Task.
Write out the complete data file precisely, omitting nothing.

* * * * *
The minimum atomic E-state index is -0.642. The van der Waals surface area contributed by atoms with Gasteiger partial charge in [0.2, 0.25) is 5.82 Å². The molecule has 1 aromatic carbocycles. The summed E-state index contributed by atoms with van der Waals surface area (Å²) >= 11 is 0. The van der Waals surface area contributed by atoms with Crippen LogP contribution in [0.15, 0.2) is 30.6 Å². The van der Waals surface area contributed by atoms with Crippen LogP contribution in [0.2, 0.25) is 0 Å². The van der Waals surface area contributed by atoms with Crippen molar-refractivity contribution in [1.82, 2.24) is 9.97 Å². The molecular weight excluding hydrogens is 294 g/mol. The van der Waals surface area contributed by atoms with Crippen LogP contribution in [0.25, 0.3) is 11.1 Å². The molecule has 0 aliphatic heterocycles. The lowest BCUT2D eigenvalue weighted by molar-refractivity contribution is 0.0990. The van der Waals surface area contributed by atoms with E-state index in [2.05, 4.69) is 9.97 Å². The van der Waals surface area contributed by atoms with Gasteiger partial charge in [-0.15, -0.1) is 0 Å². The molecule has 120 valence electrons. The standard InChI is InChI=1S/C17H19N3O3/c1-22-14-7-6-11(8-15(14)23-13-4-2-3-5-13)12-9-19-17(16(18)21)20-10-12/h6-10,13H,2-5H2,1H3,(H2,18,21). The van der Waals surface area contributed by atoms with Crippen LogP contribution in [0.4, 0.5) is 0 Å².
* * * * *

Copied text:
The minimum atomic E-state index is -0.642. The van der Waals surface area contributed by atoms with Gasteiger partial charge in [0.2, 0.25) is 5.82 Å². The molecule has 1 aromatic carbocycles. The summed E-state index contributed by atoms with van der Waals surface area (Å²) >= 11 is 0. The van der Waals surface area contributed by atoms with Crippen LogP contribution in [0.15, 0.2) is 30.6 Å². The van der Waals surface area contributed by atoms with Crippen LogP contribution in [0.2, 0.25) is 0 Å². The van der Waals surface area contributed by atoms with Crippen molar-refractivity contribution in [1.82, 2.24) is 9.97 Å². The molecular weight excluding hydrogens is 294 g/mol. The van der Waals surface area contributed by atoms with Crippen LogP contribution in [0.25, 0.3) is 11.1 Å². The molecule has 0 aliphatic heterocycles. The lowest BCUT2D eigenvalue weighted by molar-refractivity contribution is 0.0990. The van der Waals surface area contributed by atoms with E-state index in [2.05, 4.69) is 9.97 Å². The van der Waals surface area contributed by atoms with Gasteiger partial charge in [-0.15, -0.1) is 0 Å². The molecule has 120 valence electrons. The standard InChI is InChI=1S/C17H19N3O3/c1-22-14-7-6-11(8-15(14)23-13-4-2-3-5-13)12-9-19-17(16(18)21)20-10-12/h6-10,13H,2-5H2,1H3,(H2,18,21). The van der Waals surface area contributed by atoms with Crippen LogP contribution in [0.4, 0.5) is 0 Å².